He is 6-0 in the UFC, only one of his fights has gone the distance and only one has ended in the third round. All of his wins except for the decision have come by KO.
His ferocity in the division is matched only by the current champion Cain Velasquez, and even Velasquez will have a tough time manhandling JDS as he did Brock Lesnar. Dos Santos, along with his great boxing, actually has 20 victories as a professional kickboxer. Accompanied by his great takedown defense, you have a fighter made to beat anyone—not just Cain Velasquez.
Lyoto Machida was going into his UFC 113 fight with Mauricio Rua with a lot of questions being asked about him. After Rua had arguably beat him at UFC 104, Machida was coming into his second title defense in need of a decisive win to silence all the critics.
He didn't get it.
Rua KO'd him in the first round, and Machida went on to lose his second consecutive fight (and second career loss) to Quinton Jackson at UFC 123.
His spot among the elite will never be questioned; his path to get the title was filled with tough fights, and he beat every fighter put in front of him decisively.
However, if he wants to retain his relevancy within the division, he will need to notch a win in his next fight.
Coming in at No. 17, we have Quinton "Rampage" Jackson. Some may be surprised at this spot, but if anything, Rampage needs to be higher up.
In his UFC career alone, he holds wins over Marvin Eastman, a prime Chuck Liddell (KO), former PRIDE champ Dan Henderson, Wanderlei Silva in a rubber match, Keith Jardine in a Fight of the Night performance and Lyoto Machida in what was a solid fight for him.
His level of competition in the UFC has been insane, and he has only failed to deliver in one fight. His next fight could be against the winner of Ryan Bader and Jon Jones at UFC 126, and if he can notch a win over either fighter, a spot in the top 10 wouldn't be out of the question.
Eddie Alvarez may not be known to the casual fan, but don't let his lack of a big name fool you. Much like fellow Bellator champ Hector Lombard, Alvarez is a serious threat to beat anyone, and he has the tools to be the greatest in the world at 155.
He has fought a who's who of the lightweight division. He has notable wins over Aaron Riley, Joachim Hansen, Tatsuya Kawajiri, Toby Imada, Josh Neer and Roger Huerta.
In fact, if not for his loss to Shinya Aoki in 2008 and Frankie Edgar's recent demolitions of BJ Penn, one could almost consider Eddie Alvarez the best lightweight in the world. As it stands now, he'll need to up his competition level if he wants to get any higher on this list.
Shinya Aoki is the result of what happens when you completely master the ground game. He flows into submissions with relative ease, he locks them in and he forces his opponent to tap. Usually it doesn't even take long.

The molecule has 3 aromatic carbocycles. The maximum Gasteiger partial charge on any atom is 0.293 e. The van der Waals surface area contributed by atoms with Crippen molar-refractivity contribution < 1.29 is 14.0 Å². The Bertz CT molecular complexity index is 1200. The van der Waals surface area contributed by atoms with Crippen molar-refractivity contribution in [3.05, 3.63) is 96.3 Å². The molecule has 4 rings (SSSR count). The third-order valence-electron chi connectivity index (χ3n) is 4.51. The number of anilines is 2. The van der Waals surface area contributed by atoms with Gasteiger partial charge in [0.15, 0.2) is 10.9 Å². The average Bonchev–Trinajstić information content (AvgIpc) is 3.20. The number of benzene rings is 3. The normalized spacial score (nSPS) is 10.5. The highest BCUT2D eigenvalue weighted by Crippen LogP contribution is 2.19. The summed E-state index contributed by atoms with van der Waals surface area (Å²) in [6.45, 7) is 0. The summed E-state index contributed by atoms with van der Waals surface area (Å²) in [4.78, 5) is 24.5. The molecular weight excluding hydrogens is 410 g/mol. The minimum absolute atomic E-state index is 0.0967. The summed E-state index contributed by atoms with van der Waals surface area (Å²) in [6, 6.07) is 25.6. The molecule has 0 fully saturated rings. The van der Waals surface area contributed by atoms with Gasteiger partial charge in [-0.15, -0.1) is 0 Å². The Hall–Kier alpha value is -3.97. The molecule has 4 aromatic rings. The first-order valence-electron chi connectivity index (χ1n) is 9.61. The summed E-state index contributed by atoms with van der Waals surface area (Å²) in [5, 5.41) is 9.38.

Although he fights for Japanese MMA promotion DREAM, no one questions his status as one of the top lightweights in the world. He has shown vulnerability to powerful wrestlers, which could bode ill for him should he ever jump ship to Strikeforce or the UFC, who all have very talented lightweight wrestlers.
As long as he continues to submit his competition with ease, his place on this list should never be questioned. If he wants to move up, a win over Gilbert Melendez would make it happen.
After being brutally KO'd at the hands of Lyoto Machida to suffer his first career defeat, many were questioning whether or not Rashad would go back to his wrestling roots. Rashad's wrestling was among the best, and he had used it to its full effectiveness in the past.
Use it again he did. He used wrestling in his ensuing two fights (against Thiago Silva at UFC 108 and Quinton Jackson at UFC 114) and notched impressive decision victories over two of the UFC's best light-heavyweights.
His P4P status took a hit after suffering a loss to Machida, but his recent winning streak, coupled with Machida's loss and his top contender status, make him an attractive option to remain a mainstay of this list for a long time.
If Brock Lesnar was considered unbeatable, what is Cain Velasquez considered? Velasquez destroyed the former champ Lesnar in 4:12 during their fight at UFC 121. It wasn't even close to what anyone expected, me included.
Cain has shown that he has all the tools to succeed for years in this sport, and against Lesnar, he showed that he is one of the most powerful strikers in the sport.
Ever since his first round stoppage against Denis Stojnic, his competition level has hit the ceiling. He beat Cheick Kongo, Ben Rothwell, Antonio Nogueira and Brock Lesnar.
His upcoming fight against top contender Junior dos Santos is easily the biggest fight of his career. If he can handle dos Santos as easily as he beat Lesnar, it will be hard not to favor him against everyone he faces for the rest of his career.
BJ Penn is inconsistent at times. He can appear unmotivated at times. However, when he is on, he is a tough fight for anyone (except GSP). Just ask Matt Hughes. Or Joe Stevenson. Or Diego Sanchez. Or any of the other fighters BJ has fought against and beat.